The Coast Guard Dolphin was still two miles from the Goyas coordinates and flying at three thousand feet when Tolland yelled up to the pilot.
Do you have NightSight onboard this thing?
The pilot nodded. Im a rescue unit.
Tolland had expected as much. NightSight was Raytheons marine thermal imaging system, capable of locating wreck survivors in the dark. The heat given off by a swimmers head would appear as a red speck on an ocean of black.
Switch it on, Tolland said.
The pilot looked confused. Why? You missing someone?
No. I want everyone to see something.
We wont see a thing on thermal from this high up unless theres a burning oil slick.
Just switch it on, Tolland said.
The pilot gave Tolland an odd look and then adjusted some dials, commanding the thermal lens beneath the chopper to survey a three‑mile swatch of ocean in front of them. An LCD screen on his dashboard lit up. The image came into focus.
Holy shit! The helicopter lurched momentarily as the pilot recoiled in surprise and then recovered, staring at the screen.
Rachel and Corky leaned forward, looking at the image with equal surprise. The black background of the ocean was illuminated by an enormous swirling spiral of pulsating red.
Rachel turned to Tolland with trepidation. It looks like a cyclone.
It is, Tolland said. A cyclone of warm currents. About a half mile across.
The Coast Guard pilot chuckled in amazement. Thats a big one. We see these now and then, but I hadnt heard about this one yet.
Just surfaced last week, Tolland said. Probably wont last more than another few days.
What causes it? Rachel asked, understandably perplexed by the huge vortex of swirling water in the middle of the ocean.
Magma dome, the pilot said.
Rachel turned to Tolland, looking wary. A volcano?
No, Tolland said. The East Coast typically doesnt have active volcanoes, but occasionally we get rogue pockets of magma that well up under the seafloor and cause hot spots. The hot spot causes a reverse temperature gradient‑hot water on the bottom and cooler water on top. It results in these giant spiral currents. Theyre called megaplumes. They spin for a couple of weeks and then dissipate.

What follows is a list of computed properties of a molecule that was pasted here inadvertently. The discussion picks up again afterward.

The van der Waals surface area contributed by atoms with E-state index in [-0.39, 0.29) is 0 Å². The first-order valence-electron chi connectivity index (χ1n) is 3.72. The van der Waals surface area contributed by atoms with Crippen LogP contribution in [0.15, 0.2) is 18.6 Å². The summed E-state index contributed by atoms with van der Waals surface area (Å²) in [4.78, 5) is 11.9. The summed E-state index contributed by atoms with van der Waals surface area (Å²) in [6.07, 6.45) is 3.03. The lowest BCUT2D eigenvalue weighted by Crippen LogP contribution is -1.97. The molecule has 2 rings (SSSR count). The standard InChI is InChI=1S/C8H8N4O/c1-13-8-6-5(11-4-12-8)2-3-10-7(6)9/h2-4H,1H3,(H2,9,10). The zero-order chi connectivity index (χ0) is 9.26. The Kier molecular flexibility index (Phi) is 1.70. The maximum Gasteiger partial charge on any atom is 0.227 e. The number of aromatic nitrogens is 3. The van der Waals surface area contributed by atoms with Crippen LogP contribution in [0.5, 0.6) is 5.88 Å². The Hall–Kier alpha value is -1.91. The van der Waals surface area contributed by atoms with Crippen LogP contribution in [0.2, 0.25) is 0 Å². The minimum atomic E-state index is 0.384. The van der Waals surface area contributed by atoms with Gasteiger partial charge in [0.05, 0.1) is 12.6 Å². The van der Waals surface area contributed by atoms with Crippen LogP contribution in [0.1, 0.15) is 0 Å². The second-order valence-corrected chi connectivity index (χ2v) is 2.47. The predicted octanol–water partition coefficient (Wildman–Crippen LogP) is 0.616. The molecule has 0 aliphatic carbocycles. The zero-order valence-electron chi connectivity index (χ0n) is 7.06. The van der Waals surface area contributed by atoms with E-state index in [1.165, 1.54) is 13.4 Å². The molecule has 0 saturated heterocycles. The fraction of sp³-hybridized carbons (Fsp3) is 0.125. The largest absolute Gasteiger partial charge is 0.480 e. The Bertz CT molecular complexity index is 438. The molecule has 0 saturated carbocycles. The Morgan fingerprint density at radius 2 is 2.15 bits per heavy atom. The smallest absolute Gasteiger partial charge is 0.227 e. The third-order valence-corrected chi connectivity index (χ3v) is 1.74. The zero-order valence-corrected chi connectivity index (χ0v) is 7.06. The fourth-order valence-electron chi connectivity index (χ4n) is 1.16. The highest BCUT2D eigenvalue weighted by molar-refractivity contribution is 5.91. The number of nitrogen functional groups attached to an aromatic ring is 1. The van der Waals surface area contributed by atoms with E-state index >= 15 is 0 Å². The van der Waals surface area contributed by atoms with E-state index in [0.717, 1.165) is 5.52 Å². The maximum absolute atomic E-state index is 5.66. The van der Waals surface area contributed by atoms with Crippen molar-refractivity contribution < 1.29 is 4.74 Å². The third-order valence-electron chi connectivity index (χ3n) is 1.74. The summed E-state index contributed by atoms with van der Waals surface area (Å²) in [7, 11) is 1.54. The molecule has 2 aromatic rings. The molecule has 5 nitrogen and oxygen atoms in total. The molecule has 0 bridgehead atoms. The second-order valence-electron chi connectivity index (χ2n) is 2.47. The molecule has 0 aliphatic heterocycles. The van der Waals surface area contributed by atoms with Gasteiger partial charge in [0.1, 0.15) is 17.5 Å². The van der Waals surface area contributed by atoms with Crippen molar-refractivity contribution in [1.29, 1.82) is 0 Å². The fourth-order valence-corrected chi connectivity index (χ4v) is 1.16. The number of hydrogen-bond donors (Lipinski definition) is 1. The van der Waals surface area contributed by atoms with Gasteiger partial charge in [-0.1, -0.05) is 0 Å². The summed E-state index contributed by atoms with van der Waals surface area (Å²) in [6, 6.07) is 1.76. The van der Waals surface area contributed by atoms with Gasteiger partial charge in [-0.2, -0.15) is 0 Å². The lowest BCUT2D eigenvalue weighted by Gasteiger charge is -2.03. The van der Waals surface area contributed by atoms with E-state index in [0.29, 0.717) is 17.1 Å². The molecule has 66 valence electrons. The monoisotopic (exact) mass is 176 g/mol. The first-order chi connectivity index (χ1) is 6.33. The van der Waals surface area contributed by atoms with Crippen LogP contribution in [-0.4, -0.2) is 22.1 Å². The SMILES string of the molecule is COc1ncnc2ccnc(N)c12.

The pilot looked at the pulsating spiral on his LCD screen. Looks like this ones still going strong. He paused, checking the coordinates of Tollands ship, and then looked over his shoulder in surprise. Mr. Tolland, it looks like youre parked fairly near the middle of it.
Tolland nodded. Currents are a little slower near the eye. Eighteen knots. Like anchoring in a fast‑moving river. Our chains been getting a real workout this week.
Jesus, the pilot said. Eighteen‑knot current? Dont fall overboard! He laughed.
Rachel did not laugh. Mike, you didnt mention this megaplume, magma dome, hot‑current situation.
He put a reassuring hand on her knee. Its perfectly safe, trust me.
Rachel frowned. So this documentary you were making out here was about this magma dome phenomenon?
Megaplumes and Sphyrna mokarran.
Thats right. You mentioned that earlier.
Tolland gave a coy smile. Sphyrna mokarran love warm water, and right now, every last one for a hundred miles is congregating in this mile‑wide circle of heated ocean.
Neat. Rachel gave an uneasy nod. And what, pray tell, are Sphyrna mokarran?
Ugliest fish in the sea.
Tolland laughed. Great hammerhead shark.
Rachel stiffened beside him. Youve got hammerhead sharks around your boat?
Tolland winked. Relax, theyre not dangerous.
You wouldnt say that unless they were dangerous.
Tolland chuckled. I guess youre right. He called playfully up to the pilot. Hey, how long has it been since you guys saved anyone from an attack by a hammerhead?
The pilot shrugged. Gosh. We havent saved anyone from a hammerhead in decades.
Tolland turned to Rachel. See. Decades. No worries.
Just last month, the pilot added, we had an attack where some idiot skin diver was chumming‑
Hold on! Rachel said. You said you hadnt saved anyone in decades!
Yeah, the pilot replied. Saved anyone. Usually, were too late. Those bastards kill in a hurry.